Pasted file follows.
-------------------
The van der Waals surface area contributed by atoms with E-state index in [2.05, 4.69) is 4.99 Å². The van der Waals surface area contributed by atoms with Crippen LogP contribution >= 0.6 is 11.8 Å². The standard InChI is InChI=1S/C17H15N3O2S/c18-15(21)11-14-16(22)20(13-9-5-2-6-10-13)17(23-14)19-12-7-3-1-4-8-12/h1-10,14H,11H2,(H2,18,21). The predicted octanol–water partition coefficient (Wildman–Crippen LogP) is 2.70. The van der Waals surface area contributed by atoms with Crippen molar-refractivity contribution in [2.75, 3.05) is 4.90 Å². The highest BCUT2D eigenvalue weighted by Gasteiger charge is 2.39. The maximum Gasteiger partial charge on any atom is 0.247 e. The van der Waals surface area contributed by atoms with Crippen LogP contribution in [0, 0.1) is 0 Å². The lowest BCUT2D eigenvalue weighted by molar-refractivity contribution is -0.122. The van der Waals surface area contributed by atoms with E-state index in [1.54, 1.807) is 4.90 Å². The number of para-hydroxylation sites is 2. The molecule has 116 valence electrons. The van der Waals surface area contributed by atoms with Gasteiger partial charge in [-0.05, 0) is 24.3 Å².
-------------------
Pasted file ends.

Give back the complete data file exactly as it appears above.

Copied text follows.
The van der Waals surface area contributed by atoms with E-state index in [2.05, 4.69) is 4.99 Å². The van der Waals surface area contributed by atoms with Crippen LogP contribution >= 0.6 is 11.8 Å². The standard InChI is InChI=1S/C17H15N3O2S/c18-15(21)11-14-16(22)20(13-9-5-2-6-10-13)17(23-14)19-12-7-3-1-4-8-12/h1-10,14H,11H2,(H2,18,21). The predicted octanol–water partition coefficient (Wildman–Crippen LogP) is 2.70. The van der Waals surface area contributed by atoms with Crippen molar-refractivity contribution in [2.75, 3.05) is 4.90 Å². The highest BCUT2D eigenvalue weighted by Gasteiger charge is 2.39. The maximum Gasteiger partial charge on any atom is 0.247 e. The van der Waals surface area contributed by atoms with Crippen LogP contribution in [0, 0.1) is 0 Å². The lowest BCUT2D eigenvalue weighted by molar-refractivity contribution is -0.122. The van der Waals surface area contributed by atoms with E-state index in [1.54, 1.807) is 4.90 Å². The number of para-hydroxylation sites is 2. The molecule has 116 valence electrons. The van der Waals surface area contributed by atoms with Gasteiger partial charge in [-0.05, 0) is 24.3 Å².